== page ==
Insiders always understood that the WMD issue was a red herring. Nobody really believed that Iraq had nuclear weapons, and its alleged chemical and biological weapons, if they existed, were the sort of thing that every country with pretensions as a power has been messing around with for generations. Iraq had no way to deliver them over long ranges even if it had them, and the terrorist issue was irrelevant. There were no known ties between Iraq and al-Qaeda, and besides, if terrorists wanted such weapons, they could just cook them up themselves. It isn’t hard.

The WMD story was needed to scare the US public into supporting the invasion, but also to give Britain some legal cover for taking part in the war. Americans were not much concerned about the legality of invading Iraq, but it was crucial for Blair to have UN cover in order to retain the support of his own Labour Party — and the war would only be legal under United Nations rules if Iraq were violating the UN resolutions that ordered Saddam Hussein to get rid of his WMD.

Indeed, the Bush administration only went to the UN at all because it needed Britain as an ally. American public opinion was very doubtful about the need for a war and needed to be shown that at least one of its traditional allies shared Mr Bush’s views.

When the Security Council, unconvinced of the urgency of attacking Iraq to ‘disarm’ it, refused to support an invasion, Blair took Britain to war alongside the United States anyway, but it left him horribly vulnerable, particularly within his own Labour Party. Over a quarter of the Labour members of parliament voted against an attack on Iraq, and as many more only backed it because of Blair’s blood-curdling accounts of Iraqi WMD “ready to launch within 45 minutes”.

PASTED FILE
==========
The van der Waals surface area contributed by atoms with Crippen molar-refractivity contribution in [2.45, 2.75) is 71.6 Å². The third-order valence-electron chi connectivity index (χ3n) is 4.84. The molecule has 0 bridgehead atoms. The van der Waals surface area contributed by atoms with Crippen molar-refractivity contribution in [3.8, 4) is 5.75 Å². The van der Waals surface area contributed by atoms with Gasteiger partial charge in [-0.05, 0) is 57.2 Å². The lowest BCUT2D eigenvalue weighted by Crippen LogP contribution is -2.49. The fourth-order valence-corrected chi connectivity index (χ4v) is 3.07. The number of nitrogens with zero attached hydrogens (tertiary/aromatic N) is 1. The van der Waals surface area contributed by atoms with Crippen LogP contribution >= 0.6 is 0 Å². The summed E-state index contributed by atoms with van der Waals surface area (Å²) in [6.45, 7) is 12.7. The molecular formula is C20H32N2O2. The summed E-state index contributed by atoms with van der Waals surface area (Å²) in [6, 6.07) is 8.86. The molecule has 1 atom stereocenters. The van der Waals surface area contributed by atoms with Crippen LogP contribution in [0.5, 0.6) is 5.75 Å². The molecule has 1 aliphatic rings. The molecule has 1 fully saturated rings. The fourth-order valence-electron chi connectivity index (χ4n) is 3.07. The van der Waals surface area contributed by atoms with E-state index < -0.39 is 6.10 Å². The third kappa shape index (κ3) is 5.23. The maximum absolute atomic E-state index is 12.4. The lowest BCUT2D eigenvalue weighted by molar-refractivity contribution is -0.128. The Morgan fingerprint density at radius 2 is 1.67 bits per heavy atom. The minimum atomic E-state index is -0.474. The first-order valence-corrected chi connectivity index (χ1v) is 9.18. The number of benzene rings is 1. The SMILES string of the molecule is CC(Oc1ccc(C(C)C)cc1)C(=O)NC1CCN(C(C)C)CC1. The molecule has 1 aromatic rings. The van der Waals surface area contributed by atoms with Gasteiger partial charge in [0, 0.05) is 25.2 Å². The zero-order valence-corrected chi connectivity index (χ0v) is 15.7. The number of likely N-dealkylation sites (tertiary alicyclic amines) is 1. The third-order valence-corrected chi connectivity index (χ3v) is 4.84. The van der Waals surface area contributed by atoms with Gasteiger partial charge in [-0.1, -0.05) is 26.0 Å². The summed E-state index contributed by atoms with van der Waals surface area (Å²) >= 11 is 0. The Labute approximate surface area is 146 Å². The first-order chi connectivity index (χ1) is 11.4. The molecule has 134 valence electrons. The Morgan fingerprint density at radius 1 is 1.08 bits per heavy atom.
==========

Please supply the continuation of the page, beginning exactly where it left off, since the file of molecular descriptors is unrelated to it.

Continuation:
So now, seven weeks after the war’s end, with no WMD found in Iraq and British intelligence sources protesting to the media about Blair’s misuse of their reports, his position has become very difficult — but his worst problem is what they are saying in Washington. Consider US Deputy Secretary of Defence Paul Wolfowitz’s cynical remarks in the forthcoming issue of ‘Vanity Fair’: “…for reasons that have a lot to do with the US government bureaucracy, we settled on the one issue that everyone could agree on, which was weapons of mass destruction as the core reason.”

It makes perfect sense for the neo-conservatives in the Bush administration who cooked up the war on Iraq to admit now that it wasn’t really about WMD. Their real purpose, after all, was to scare all of America’s rivals and enemies into submission by demonstrating US military power and making it clear that no considerations of international law would stand in Washington’s way. But they are putting Blair into a dreadful corner, and storing up trouble for Bush as well.

A great many Labour MPs deeply resent having been lied to by their own party and government, and neither they nor the British press will let the matter drop. For the moment, there is much less outcry in the US, but the smarter Democrats are just biding their time. Right now questioning the wisdom of the war would still leave them open to the charge of being unpatriotic, but as Iraqi resistance and American casualties grow — five US soldiers killed and thirteen injured last week — that calculation will change.